"He explained that he had been Robert's teacher and how he had been so shy and quiet that some weeks into his class he asked Robert why he wasn't sitting on a chair.
"It turned out he had been too shy to ask for a chair and had been squatting at his desk every day for weeks."
After completing a one-year masters course in African studies at Edinburgh University, she worked as a university tutor while doing a PhD on the social, economic and political history of cotton-growing in east and central Africa.
Ms Dawe became an information officer at Lothian Community Relations Council in 1988, then worked in welfare rights for Lothian Regional Council and then East Lothian Council until 2007.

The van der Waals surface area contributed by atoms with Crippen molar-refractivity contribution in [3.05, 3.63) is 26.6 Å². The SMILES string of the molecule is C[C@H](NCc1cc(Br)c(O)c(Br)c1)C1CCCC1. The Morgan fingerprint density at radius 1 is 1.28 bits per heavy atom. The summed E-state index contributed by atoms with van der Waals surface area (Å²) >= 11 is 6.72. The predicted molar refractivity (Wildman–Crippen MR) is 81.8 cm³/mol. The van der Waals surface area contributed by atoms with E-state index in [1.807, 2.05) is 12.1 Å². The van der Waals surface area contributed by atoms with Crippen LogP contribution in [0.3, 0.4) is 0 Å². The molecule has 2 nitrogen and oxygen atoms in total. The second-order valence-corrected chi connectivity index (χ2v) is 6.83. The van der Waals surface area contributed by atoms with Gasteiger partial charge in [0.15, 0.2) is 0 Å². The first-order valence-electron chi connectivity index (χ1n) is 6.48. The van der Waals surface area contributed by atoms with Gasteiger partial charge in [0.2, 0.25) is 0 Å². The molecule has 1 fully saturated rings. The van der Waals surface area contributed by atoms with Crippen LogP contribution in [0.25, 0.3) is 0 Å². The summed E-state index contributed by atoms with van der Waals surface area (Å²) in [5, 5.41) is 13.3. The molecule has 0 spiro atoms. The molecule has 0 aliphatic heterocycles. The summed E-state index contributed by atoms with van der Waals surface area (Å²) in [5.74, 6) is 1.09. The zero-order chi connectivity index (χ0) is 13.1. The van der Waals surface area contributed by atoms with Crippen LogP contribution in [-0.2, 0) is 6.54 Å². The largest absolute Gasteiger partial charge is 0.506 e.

First elected as a councillor in October 1997, Ms Dawe has been the leader of the Lib Dem group on Edinburgh City Council since 1999.
The party became the largest political group in 2007 and she was elected council leader in May of that year.
That position has meant she has found herself in the news, and she admitted to being "hurt" by the headlines when Ms Dawe and her deputy, Steve Cardownie, were accused of being "untruthful" in evidence to MSPs over the troubled clan gathering event in the city.
The pair were cleared of the allegations earlier this summer, but she had thought the coverage was "so unfair and so untrue".
"It is not that I am putting on a facade that it doesn't hurt, it's just that in your dealings with the public you can't go around weeping and wailing and so you have to present in a composed way," she said.
"It can be quite annoying and you can waste an awful lot of time trying to work out what's the best way to counteract something.